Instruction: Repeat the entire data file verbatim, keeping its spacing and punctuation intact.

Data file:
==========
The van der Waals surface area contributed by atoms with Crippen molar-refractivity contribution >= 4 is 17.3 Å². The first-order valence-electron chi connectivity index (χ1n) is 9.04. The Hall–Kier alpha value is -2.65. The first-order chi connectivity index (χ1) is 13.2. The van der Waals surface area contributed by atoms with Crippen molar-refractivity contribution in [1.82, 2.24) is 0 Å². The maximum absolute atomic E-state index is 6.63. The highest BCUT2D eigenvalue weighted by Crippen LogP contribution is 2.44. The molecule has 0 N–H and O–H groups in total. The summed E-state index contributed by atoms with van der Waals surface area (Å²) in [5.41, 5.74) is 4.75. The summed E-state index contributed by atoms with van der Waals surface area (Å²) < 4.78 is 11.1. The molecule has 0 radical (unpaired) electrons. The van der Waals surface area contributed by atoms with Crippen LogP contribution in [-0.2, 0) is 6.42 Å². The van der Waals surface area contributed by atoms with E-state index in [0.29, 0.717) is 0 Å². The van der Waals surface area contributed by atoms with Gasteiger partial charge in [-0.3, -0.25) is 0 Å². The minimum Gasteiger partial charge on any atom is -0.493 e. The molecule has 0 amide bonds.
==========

The van der Waals surface area contributed by atoms with Crippen molar-refractivity contribution >= 4 is 17.3 Å². The first-order valence-electron chi connectivity index (χ1n) is 9.04. The Hall–Kier alpha value is -2.65. The first-order chi connectivity index (χ1) is 13.2. The van der Waals surface area contributed by atoms with Crippen molar-refractivity contribution in [1.82, 2.24) is 0 Å². The maximum absolute atomic E-state index is 6.63. The highest BCUT2D eigenvalue weighted by Crippen LogP contribution is 2.44. The molecule has 0 N–H and O–H groups in total. The summed E-state index contributed by atoms with van der Waals surface area (Å²) in [5.41, 5.74) is 4.75. The summed E-state index contributed by atoms with van der Waals surface area (Å²) < 4.78 is 11.1. The molecule has 0 radical (unpaired) electrons. The van der Waals surface area contributed by atoms with Crippen LogP contribution in [-0.2, 0) is 6.42 Å². The van der Waals surface area contributed by atoms with E-state index in [0.29, 0.717) is 0 Å². The van der Waals surface area contributed by atoms with Gasteiger partial charge in [-0.3, -0.25) is 0 Å². The minimum Gasteiger partial charge on any atom is -0.493 e. The molecule has 0 amide bonds.